After everybody had given their speech; we broke up for dinner. The Jikei staff made this massive meal for us and served it to us with smiles. It was really nice. I started off the meal, drinking some Asahi dry (maybe draft?) beer with U-san. It was the same stuff that I’d drunk with M-san during the homestay and was fairly pleasant. Then we started in on the food, which including fresh pineapple (one of my all time favorite foods!). We’d barely started eating when they asked for five of us to go off and try the Japanese tea ceremony. I volunteered and found it to be a very relaxing experience. First they feed you a small slab of red bean paste (very, very sweet stuff), which you eat by slicing it in half with the wooden knife and eating it in 2 bites. Then they give you a small bowl of strong/bitter green tea, which you rotate in the palm of your left hand 2 times and drink down. I heard later that it’s considered lucky if you can finish the tea in 3 drinks, but I think I took a lot more than that. L was doing the tea ceremony at one time and let his nervousness get the better of him. He sort of listened to the instructions then kind of frooze up while drinking the tea and finished it in one go.
After that, it was back to dinner but U-san was elsewhere by then and a Keko-san joined me at the table. She was nice and spoke enough English that we could converse during dinner. While we chatted, she asked what kind of manga I draw; so I did a quick sketch of my CoffeeBear for her on the paperwrapper for my chopsticks which seemed to please her quite a bit. Then she had to go off to do something else and dinner broke up shortly afterwards. At the close of dinner, the staff explained that they had a game room complete with a billards table as well as a karoke room that we could use.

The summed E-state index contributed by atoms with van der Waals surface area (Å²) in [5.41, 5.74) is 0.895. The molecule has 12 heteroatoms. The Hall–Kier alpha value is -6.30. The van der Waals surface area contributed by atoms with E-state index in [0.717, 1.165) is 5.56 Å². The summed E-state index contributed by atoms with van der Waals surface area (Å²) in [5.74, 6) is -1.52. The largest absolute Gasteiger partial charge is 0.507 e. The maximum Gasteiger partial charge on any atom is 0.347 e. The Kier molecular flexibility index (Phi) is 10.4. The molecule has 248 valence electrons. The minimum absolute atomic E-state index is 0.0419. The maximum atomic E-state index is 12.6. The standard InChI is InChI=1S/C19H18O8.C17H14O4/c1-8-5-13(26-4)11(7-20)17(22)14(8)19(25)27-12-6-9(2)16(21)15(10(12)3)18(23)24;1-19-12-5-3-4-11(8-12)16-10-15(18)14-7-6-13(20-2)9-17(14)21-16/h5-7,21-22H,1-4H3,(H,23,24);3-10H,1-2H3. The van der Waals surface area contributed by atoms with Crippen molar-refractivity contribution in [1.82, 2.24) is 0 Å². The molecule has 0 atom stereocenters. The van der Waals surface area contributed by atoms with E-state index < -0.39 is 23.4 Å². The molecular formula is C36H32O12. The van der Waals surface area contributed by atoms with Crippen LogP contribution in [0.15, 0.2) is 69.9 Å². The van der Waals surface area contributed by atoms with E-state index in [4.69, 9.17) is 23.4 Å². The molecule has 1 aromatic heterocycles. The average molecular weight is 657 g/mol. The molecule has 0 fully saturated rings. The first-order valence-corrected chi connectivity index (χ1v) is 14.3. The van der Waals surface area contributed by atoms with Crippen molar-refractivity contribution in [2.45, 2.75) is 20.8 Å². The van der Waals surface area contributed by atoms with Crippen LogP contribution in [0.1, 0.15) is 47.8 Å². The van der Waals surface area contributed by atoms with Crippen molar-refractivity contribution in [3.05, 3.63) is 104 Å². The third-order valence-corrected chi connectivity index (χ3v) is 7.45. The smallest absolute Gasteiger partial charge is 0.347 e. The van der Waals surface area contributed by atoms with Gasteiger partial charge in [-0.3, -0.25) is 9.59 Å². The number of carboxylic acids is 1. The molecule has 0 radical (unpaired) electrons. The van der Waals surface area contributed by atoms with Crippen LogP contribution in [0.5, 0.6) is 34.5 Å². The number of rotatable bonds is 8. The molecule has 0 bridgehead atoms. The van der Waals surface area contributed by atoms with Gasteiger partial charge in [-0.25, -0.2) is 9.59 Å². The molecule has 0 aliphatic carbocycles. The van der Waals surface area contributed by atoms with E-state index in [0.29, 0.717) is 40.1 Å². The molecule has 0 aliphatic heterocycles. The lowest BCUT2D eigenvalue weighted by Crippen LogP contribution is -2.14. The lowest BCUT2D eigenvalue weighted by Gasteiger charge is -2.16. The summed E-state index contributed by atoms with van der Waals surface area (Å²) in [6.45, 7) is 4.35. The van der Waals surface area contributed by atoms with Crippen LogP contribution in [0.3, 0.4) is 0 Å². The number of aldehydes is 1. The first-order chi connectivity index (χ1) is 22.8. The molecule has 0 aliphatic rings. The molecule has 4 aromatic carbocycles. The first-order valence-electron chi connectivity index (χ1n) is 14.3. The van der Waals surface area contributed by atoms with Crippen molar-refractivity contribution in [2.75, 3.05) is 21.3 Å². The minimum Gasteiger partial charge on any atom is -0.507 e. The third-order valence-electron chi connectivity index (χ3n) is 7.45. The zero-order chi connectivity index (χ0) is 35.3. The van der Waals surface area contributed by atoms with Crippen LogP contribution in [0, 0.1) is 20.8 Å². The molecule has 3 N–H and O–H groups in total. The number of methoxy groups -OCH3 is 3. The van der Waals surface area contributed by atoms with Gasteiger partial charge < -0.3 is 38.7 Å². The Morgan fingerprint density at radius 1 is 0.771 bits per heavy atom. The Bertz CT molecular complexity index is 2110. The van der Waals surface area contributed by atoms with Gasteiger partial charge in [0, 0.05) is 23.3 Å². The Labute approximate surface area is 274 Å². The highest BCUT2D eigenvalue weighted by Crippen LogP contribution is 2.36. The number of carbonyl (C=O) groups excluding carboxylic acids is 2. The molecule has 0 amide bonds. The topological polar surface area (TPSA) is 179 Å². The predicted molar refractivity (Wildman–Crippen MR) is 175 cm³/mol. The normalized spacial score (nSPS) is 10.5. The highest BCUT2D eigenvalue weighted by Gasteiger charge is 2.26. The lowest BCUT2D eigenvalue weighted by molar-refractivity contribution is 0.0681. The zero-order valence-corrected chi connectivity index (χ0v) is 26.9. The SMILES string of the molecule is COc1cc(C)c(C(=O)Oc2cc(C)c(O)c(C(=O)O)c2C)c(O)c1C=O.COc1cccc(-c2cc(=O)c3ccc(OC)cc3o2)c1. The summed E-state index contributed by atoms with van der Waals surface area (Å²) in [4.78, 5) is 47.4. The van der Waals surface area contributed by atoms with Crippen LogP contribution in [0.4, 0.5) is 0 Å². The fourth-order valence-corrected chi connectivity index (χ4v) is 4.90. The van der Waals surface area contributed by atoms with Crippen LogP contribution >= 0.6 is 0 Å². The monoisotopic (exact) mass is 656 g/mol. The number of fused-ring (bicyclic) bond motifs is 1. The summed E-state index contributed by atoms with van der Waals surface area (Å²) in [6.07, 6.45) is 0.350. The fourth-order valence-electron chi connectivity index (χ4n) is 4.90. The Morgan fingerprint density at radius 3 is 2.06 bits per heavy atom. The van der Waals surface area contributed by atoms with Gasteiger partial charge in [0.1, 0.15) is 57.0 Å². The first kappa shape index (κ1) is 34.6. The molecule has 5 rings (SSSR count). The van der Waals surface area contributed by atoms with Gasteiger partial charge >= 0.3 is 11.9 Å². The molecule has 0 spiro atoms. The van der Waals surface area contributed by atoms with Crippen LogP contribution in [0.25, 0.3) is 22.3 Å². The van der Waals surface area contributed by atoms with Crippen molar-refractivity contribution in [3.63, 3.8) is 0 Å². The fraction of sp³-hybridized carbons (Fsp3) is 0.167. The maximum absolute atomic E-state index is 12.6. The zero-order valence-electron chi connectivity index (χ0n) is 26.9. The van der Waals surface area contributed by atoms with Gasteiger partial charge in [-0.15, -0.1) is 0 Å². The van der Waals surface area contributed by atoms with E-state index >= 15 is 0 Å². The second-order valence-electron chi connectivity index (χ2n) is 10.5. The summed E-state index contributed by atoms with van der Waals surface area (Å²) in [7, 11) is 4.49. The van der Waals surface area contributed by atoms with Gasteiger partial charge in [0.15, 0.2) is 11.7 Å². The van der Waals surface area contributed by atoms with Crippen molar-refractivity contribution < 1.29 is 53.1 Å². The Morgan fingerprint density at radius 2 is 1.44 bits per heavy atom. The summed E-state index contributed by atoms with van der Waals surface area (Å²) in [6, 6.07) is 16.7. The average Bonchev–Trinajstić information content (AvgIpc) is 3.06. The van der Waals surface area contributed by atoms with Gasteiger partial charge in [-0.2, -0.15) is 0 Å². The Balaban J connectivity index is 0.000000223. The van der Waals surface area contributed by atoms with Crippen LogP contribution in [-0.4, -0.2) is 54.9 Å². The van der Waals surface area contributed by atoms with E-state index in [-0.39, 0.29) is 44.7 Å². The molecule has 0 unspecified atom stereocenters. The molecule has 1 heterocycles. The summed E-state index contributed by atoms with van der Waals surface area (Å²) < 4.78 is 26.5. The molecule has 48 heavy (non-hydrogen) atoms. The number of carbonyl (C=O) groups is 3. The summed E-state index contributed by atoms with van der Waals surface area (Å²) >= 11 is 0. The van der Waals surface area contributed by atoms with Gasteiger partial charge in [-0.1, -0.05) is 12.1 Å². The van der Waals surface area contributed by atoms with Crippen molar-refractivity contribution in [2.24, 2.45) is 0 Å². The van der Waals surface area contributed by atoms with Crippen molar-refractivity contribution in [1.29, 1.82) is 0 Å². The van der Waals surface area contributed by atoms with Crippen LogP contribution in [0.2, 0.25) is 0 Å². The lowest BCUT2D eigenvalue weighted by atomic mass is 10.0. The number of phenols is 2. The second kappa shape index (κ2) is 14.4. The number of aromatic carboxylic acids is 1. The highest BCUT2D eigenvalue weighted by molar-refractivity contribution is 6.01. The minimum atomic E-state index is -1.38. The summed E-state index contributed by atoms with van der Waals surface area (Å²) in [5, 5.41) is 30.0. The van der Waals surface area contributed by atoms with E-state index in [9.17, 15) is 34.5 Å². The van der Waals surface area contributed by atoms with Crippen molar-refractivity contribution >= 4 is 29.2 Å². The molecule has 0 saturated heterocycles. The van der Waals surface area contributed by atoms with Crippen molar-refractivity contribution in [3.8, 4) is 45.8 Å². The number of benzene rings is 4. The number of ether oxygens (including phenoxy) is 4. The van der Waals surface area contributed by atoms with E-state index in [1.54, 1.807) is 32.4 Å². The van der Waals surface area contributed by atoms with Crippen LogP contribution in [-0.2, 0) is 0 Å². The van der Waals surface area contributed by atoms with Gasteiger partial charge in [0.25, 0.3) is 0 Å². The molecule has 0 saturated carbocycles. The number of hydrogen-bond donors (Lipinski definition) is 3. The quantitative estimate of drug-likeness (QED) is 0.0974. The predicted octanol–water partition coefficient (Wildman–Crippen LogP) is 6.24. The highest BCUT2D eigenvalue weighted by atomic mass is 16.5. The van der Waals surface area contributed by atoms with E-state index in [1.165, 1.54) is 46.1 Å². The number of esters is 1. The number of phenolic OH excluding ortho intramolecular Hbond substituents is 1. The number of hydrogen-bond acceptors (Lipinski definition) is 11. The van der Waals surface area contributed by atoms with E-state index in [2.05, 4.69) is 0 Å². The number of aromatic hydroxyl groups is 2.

Naturally AWelkin, Bryon and myself made a mad dash for the karoke room; SE also joined us as well as a couple of the other students. And it was karoke for me till my voice gave out. I would never do karoke in the US but in Japan when you’re just doing it with a group of your friends; it’s a hell of a good time. *grin*
1 The rest was being stored at the Toyo Language School thanks to the efforts of the mighty U-san.
2 This was really aimed at the 12 and under set, but we silly foreigners didn’t let that stop us and several of us sat through the course.
3 In reality, everybody’s animation got stamped but I can’t read any of the writing on the stamp; so I don’t really know what it says. I just recognize that Astro Boy was in the middle of it.
4 Err, I’m not sure that’s what it was called but it’s what I called it. It is owned by the Jeiki group and is more like a resort than a school. We found out how much like a resort it was on our last night there, but more on that in a future entry.
5 Currently, my Japanese is enough to order my own food at a restauran (if somebody else can read the menu to me) and discussing the weather. I’m no where near fluent enough to have a real conversation.